Sri Sarada Devi Biography 5 THE FIERY ORDEAL

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Sri Sarada Devi Biography 5 THE FIERY ORDEALBack



IT is in the stress of circumstances that a truly great man reveals the strength of his character. Imagine the reaction of a lifelong ascetic when he is suddenly confronted with his young wife, who has come with the definite purpose of meeting him and, possibly, of asserting her claim over him. If he were a stern ascetic, he would shun her; if not, he would gradually succumb to her influence. Sri Rama-krishna did neither. His reactions had a uniqueness of their own. It has already been mentioned that he received her cordially, but what followed was even more remarkable. He decided to avail himself of his wife’s presence at Dakshineswar to do two things – firstly, to fulfil his foremost duty to her as a husband, namely, to educate her in the high ideals of life for which he stood, and secondly, to subject his own mind to a crucial test in point of samesightedness and freedom from lower instincts. Of these, the first was a long and. subtle process of spiritual education, which will be described elsewhere. As for the second, Sri Ramakrishna, on meeting his wife, remembered the precious advice

he had been given by his master, Totapuri, when he knew that his disciple was married. A wife, he said, presented no danger to one, if one were really established in Brahman. He whose mental purity was based upon a strong sense of distinction between the sexes, was no doubt a good aspirant, but the realization of Brahman was still far away from him. For a true seer of Brahman would see no difference between man and woman, and his purity of behaviour would be based, not on a sense of moral conflict, but on this supersensuous perception of unity. So Sri Ramakrishna felt that the presence of his wife at Dakshineswar was for him an opportunity to test his own attainment in this respect. He was a radical by temperament, and when an idea entered his mind, he felt he must carry it out at once. So unlike an ordinary ascetic he allowed his wife to be by his side and serve him to her heart’s content. Not only that, for about six months of her stay at Dakshineswar, he permitted her even to sleep with him.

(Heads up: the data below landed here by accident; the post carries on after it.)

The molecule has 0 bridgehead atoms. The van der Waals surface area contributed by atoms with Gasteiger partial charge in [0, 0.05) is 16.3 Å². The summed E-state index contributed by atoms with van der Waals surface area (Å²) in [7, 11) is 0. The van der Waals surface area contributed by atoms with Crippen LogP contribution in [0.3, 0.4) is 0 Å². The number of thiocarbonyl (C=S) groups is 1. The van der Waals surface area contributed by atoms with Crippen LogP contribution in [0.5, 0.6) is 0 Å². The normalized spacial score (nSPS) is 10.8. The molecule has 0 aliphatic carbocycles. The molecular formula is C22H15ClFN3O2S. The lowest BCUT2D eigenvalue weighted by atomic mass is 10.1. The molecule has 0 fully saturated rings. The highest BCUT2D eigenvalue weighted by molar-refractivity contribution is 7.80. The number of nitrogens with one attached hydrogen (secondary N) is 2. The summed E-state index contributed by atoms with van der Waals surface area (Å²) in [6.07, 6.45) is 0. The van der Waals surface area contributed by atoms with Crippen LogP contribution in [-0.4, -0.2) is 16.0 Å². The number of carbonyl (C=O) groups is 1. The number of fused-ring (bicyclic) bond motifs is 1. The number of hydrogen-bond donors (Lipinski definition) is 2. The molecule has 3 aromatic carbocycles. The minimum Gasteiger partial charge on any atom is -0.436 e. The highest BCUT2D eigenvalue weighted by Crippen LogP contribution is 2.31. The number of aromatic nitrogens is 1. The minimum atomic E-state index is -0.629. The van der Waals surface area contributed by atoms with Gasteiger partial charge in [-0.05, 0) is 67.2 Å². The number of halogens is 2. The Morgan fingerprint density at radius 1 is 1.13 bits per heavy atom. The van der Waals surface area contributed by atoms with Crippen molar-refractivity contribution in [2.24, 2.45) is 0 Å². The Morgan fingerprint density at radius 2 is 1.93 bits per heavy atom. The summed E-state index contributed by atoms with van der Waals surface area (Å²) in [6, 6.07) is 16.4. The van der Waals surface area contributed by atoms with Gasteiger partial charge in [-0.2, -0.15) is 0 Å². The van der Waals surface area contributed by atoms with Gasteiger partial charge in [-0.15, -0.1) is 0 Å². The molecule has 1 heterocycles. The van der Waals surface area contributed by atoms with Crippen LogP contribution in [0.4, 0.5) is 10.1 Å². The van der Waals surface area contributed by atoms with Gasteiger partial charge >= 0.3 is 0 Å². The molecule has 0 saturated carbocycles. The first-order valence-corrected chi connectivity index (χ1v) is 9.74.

This was, indeed, a fiery ordeal for any youthful ascetic, but not for Sri Ramakrishna. His discriminating mind could not be caught in any worldly snare. The nature of this test and the reactions of his mind to it are best described in the eloquent words of Swami Saradananda, the disciple and biographer of Sri Ramakrishna. He writes : ” One day, seeing the Holy Mother sleeping by his side, the Master discriminated within himself: * O mind* this is what the world calls the body of a woman. Men wistfully run after it. But one who goes after it remains enmeshed in body-consciousness, and cannot attain God. Now, O my mind, be not insincere – say not one thing outside and have another idea in the heart. Tell me, do you want this woman’s body, or do you want the Lord ? If the first, here it is in front of you, and you are free to have it.’ Discriminating in this way, he was •about to touch the Holy Mother, when his mind recoiled so violently that he was absorbed in Samadhi for the whole night! Next morning the name of the Lord had to be uttered long in his ears before his mind came to the sense plane.”